Generally speaking, the law in almost every common law and civil law jurisdiction does not allow incarceration to be a punishment for a mere breach of contract (when that breach of the contract was not intended at the time the contract was entered into by the parties by one of the parties but not the other).
Historically, there was a remedy called "body execution" for non-payment of a debt that would result in the person who breached the contract being sent to debtor's prison, but that remedy was abolished almost everywhere.
There are still non-payments of debts that can lead to your incarceration. One common example is a willful failure to pay child support which you have an ability to pay. This can result in incarceration for contempt of court, and is also a separate statutory non-support crime in many states. Failure to pay a municipal fine is sometimes treated similarly. These arise from the status of these debts as court orders.
Also, many states have criminal penalties for knowingly issuing a check that will bounce, on the theory that it amounts to fraud, rather than a breach of contract, and sometimes that crime is defined rather broadly. Breaches of contracts that someone intended not to honor at the moment that they were entered into are also considered criminal frauds or thefts. For example, a Ponzi scheme falls in this category.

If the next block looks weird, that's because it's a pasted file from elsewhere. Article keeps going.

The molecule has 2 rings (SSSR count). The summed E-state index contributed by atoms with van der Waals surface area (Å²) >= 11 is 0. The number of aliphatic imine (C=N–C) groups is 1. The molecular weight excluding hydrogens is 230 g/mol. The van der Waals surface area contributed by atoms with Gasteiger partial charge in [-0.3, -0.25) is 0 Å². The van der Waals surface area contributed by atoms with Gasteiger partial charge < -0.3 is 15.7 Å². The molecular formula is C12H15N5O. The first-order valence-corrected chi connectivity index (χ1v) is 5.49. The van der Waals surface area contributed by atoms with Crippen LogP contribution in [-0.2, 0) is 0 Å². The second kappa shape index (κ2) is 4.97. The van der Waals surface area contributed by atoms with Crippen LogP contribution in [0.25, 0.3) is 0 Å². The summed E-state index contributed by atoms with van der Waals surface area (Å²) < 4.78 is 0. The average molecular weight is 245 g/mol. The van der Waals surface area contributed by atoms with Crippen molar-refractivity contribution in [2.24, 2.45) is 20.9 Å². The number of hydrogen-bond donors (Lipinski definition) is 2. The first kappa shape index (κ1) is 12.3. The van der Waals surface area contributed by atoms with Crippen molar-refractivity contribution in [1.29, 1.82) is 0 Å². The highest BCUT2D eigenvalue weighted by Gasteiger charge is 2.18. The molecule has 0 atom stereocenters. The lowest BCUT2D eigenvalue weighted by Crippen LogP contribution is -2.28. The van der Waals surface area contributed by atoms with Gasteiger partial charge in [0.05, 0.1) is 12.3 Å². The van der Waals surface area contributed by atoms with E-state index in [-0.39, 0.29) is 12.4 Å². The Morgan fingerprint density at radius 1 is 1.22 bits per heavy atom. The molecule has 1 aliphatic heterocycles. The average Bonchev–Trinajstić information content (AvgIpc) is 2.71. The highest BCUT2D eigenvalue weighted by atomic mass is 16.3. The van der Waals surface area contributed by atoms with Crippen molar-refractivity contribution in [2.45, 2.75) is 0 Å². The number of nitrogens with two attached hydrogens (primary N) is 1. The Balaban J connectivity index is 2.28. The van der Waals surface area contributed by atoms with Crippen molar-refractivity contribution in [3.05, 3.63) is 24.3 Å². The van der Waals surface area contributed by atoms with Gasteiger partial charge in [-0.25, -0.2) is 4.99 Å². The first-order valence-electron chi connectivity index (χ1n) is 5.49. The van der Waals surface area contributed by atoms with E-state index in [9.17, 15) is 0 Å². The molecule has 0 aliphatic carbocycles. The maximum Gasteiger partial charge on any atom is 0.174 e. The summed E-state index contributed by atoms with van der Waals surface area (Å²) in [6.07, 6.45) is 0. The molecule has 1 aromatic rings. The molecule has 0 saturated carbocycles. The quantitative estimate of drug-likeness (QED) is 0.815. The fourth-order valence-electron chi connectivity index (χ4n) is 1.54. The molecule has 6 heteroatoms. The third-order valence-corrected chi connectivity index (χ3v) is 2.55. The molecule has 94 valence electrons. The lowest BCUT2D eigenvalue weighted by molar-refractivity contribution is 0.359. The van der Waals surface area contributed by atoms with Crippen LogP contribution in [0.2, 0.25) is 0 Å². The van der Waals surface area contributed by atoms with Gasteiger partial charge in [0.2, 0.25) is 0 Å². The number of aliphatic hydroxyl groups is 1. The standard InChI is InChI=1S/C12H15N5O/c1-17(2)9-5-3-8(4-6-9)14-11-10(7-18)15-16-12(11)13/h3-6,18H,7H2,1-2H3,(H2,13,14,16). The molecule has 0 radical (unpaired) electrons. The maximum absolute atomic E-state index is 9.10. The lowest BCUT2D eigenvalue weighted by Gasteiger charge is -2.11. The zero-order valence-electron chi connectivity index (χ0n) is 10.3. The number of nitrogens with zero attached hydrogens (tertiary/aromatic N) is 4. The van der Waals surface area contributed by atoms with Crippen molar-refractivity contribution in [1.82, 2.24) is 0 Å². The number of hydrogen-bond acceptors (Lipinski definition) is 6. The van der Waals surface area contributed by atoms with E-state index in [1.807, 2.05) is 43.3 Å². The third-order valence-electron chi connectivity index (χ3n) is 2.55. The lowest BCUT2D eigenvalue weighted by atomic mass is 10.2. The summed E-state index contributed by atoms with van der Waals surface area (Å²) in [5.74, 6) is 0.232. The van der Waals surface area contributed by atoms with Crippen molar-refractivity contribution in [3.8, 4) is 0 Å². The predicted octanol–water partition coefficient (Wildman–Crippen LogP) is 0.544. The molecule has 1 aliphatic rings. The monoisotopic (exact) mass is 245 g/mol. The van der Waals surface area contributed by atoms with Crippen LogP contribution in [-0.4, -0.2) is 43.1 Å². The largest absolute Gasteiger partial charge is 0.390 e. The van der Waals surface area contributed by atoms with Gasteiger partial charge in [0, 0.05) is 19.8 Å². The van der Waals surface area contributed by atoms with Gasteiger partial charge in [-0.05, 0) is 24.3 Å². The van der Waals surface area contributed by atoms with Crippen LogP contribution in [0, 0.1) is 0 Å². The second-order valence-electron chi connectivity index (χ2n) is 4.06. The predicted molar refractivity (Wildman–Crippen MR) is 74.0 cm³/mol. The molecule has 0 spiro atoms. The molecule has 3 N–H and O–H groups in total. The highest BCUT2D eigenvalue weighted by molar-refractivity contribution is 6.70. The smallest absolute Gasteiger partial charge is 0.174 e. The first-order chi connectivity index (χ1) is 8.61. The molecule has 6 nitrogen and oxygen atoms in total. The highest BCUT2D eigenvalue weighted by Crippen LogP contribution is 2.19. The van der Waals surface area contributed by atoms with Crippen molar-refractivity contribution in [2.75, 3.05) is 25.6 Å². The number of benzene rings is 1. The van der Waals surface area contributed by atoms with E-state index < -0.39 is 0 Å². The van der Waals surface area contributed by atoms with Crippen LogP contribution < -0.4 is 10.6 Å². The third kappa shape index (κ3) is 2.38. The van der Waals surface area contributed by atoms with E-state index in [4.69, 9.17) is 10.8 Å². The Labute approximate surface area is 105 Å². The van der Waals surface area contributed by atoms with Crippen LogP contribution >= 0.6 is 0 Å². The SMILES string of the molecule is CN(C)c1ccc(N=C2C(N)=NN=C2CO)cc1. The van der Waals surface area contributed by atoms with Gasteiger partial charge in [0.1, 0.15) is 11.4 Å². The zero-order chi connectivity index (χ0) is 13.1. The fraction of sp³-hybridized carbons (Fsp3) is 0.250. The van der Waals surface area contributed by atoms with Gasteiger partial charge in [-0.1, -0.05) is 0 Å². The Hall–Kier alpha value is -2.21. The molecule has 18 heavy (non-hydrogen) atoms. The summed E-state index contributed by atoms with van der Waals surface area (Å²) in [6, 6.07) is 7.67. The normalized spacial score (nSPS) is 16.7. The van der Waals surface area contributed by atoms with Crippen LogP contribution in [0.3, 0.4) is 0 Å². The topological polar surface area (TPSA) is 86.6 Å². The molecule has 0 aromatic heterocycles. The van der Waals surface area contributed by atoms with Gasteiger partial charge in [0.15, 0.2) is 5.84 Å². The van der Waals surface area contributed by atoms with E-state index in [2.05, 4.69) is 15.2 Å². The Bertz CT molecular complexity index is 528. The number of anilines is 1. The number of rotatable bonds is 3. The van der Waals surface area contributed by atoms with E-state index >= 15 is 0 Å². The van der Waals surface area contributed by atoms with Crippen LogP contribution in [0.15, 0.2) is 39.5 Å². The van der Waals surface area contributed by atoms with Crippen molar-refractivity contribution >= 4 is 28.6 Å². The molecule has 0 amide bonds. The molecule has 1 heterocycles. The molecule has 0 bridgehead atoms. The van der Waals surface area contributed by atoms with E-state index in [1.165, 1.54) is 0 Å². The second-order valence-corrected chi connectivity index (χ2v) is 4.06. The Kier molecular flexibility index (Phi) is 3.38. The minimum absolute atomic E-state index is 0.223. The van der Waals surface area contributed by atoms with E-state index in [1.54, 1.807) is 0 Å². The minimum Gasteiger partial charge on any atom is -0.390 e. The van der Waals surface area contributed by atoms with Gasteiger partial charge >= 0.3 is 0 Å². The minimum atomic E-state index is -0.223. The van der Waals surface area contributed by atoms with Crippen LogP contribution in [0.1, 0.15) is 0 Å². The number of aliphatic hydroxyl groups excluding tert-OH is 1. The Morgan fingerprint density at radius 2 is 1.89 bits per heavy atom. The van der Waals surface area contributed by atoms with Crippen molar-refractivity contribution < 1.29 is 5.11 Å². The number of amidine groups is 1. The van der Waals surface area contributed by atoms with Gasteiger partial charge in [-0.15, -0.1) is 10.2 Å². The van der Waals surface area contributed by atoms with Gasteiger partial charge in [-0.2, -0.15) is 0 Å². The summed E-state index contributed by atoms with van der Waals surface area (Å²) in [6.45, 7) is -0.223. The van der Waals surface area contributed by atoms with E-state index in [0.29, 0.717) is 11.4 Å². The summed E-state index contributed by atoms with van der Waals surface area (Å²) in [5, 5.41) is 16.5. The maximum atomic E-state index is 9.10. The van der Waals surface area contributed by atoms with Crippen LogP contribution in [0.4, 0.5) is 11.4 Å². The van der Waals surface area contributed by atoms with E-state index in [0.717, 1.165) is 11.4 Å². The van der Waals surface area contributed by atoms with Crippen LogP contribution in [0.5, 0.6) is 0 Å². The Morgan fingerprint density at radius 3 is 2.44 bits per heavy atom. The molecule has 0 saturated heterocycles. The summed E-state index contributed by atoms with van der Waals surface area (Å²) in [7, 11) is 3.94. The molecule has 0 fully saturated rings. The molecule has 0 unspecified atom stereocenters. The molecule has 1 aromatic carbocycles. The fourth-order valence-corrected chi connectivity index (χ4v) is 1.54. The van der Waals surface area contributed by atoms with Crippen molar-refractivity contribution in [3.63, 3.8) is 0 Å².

Other relatively minor actions that can result in criminal liability are failing to observe the terms of a trust or escrow, certain copyright and trademark violations, and absconding with property that is collateral for a loan. These crimes arise because the actions are considered violations of property rights (which often have criminal implications) as opposed to violations of contract (which generally cannot have criminal implications).
Still, as a general rule, parties to a contract, without state sanction through a court order or a prosecution for a violation of a crime established by statute, cannot provide for imprisonment as a consequence of a breach of the contract.